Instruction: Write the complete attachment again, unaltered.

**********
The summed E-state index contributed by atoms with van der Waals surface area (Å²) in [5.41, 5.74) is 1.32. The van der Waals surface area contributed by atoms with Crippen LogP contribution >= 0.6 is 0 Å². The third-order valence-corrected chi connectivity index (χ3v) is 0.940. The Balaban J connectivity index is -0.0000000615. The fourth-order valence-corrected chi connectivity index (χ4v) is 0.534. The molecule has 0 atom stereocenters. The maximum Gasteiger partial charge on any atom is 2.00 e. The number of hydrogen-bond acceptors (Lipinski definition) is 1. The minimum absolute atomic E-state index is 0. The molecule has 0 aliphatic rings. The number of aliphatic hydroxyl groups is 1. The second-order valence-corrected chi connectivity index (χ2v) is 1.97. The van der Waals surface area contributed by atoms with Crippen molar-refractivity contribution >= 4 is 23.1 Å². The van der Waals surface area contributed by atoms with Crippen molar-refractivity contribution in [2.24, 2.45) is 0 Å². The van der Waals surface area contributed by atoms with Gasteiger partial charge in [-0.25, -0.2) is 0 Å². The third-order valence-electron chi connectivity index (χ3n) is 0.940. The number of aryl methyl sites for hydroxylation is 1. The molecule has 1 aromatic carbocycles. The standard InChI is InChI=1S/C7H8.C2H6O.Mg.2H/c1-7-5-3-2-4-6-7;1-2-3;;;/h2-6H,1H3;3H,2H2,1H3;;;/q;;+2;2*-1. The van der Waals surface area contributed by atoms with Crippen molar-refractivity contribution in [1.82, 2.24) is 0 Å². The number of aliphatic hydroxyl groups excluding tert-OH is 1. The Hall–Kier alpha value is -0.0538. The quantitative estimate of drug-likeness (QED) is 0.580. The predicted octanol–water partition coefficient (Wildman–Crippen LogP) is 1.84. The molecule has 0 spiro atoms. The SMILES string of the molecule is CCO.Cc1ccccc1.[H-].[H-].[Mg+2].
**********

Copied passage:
The summed E-state index contributed by atoms with van der Waals surface area (Å²) in [5.41, 5.74) is 1.32. The van der Waals surface area contributed by atoms with Crippen LogP contribution >= 0.6 is 0 Å². The third-order valence-corrected chi connectivity index (χ3v) is 0.940. The Balaban J connectivity index is -0.0000000615. The fourth-order valence-corrected chi connectivity index (χ4v) is 0.534. The molecule has 0 atom stereocenters. The maximum Gasteiger partial charge on any atom is 2.00 e. The number of hydrogen-bond acceptors (Lipinski definition) is 1. The minimum absolute atomic E-state index is 0. The molecule has 0 aliphatic rings. The number of aliphatic hydroxyl groups is 1. The second-order valence-corrected chi connectivity index (χ2v) is 1.97. The van der Waals surface area contributed by atoms with Crippen molar-refractivity contribution >= 4 is 23.1 Å². The van der Waals surface area contributed by atoms with Crippen molar-refractivity contribution in [2.24, 2.45) is 0 Å². The van der Waals surface area contributed by atoms with Gasteiger partial charge in [-0.25, -0.2) is 0 Å². The third-order valence-electron chi connectivity index (χ3n) is 0.940. The number of aryl methyl sites for hydroxylation is 1. The molecule has 1 aromatic carbocycles. The standard InChI is InChI=1S/C7H8.C2H6O.Mg.2H/c1-7-5-3-2-4-6-7;1-2-3;;;/h2-6H,1H3;3H,2H2,1H3;;;/q;;+2;2*-1. The van der Waals surface area contributed by atoms with Crippen molar-refractivity contribution in [1.82, 2.24) is 0 Å². The number of aliphatic hydroxyl groups excluding tert-OH is 1. The Hall–Kier alpha value is -0.0538. The quantitative estimate of drug-likeness (QED) is 0.580. The predicted octanol–water partition coefficient (Wildman–Crippen LogP) is 1.84. The molecule has 0 spiro atoms. The SMILES string of the molecule is CCO.Cc1ccccc1.[H-].[H-].[Mg+2].